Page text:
Cheryl Ward’s play Through These Lines tells the moving story of Australia’s WWI army nurses. The 2014 production, directed by Mary-Anne Gifford, has its Sydney season at the Museum, 25-28 September and 3-5 October.
As part of the research for the play, Cheryl travelled to Lemnos to walk in the nurses’ footsteps. Using period photographs and diaries crammed full of invaluable eyewitness accounts, Cheryl was able to turn back the clock 100 years.
No. 3 Australian General Hospital, Lemnos, then and now. Photo A. W. Savage, C. Ward & B. de Broglio.
For many years to come Australian women will be judged by you… Just as each soldier should fight as if the results of the battle depended upon his individual effort, so each one of you will do her work for something else besides the love of it, for the reputation of our great country.(24.08.1916)
With these words Lieutenant Colonel A. B. Brockway of the Army Medical Corps heralded the start of WW1 service for a group of exceptional Australian nurses.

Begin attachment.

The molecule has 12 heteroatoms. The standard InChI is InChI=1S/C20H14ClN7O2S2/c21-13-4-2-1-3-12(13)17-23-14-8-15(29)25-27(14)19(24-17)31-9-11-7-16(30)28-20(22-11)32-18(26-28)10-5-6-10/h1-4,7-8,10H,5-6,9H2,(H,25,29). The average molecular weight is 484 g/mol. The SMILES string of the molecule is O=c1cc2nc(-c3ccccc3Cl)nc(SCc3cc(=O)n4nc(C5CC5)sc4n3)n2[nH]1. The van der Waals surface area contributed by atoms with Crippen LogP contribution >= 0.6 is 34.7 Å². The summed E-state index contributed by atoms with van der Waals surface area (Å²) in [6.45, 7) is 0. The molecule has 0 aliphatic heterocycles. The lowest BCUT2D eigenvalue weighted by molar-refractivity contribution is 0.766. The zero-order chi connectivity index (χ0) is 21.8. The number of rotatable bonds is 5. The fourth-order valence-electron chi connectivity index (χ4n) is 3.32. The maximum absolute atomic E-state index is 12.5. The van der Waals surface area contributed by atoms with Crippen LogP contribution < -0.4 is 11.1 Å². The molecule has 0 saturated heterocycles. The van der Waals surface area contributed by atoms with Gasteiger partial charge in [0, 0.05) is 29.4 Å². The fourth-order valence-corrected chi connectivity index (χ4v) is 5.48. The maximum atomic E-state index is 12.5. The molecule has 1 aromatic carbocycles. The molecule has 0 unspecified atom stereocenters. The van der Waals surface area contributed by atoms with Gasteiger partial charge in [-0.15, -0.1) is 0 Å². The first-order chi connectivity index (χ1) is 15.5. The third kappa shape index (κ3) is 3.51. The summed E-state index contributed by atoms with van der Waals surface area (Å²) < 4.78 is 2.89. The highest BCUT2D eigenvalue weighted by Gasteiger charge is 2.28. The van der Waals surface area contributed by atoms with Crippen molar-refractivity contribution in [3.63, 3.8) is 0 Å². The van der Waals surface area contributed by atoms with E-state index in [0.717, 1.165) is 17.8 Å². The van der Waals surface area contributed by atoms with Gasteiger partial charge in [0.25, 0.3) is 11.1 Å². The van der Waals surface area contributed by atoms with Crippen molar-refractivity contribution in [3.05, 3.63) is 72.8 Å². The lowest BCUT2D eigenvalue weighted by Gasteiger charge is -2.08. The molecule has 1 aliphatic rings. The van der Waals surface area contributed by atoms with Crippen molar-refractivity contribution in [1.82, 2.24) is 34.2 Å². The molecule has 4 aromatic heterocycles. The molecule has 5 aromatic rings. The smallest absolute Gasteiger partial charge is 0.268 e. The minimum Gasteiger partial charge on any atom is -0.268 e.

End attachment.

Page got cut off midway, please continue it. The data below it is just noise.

They were known as the ‘Bluebirds’, so called because of their distinctive dark blue uniforms with pale blue piping and hat band. The Bluebirds were not members of the Australian Army Nursing Service, rather they were a small group of selected professionals funded by the Australian Red Cross Society as a ‘gift’ to the French Government for whom nurses were in short supply.
Australian Red Cross nurses and their French tutor Josephine Niau beside KANOWNA, Melbourne 1916. 00027608 ANMM Collection
The Bluebirds left Melbourne on the troopship KANOWNA on 4 July 1916, keen to fulfil Brockway’s expectations of them as representatives of Australian women in a role that allowed a level of female participation in war that others could not come close to. This vital service saw women serve close to the front lines, share in the harsh conditions and deal directly with the effects of war as they fulfilled their nursing duties. Continue reading →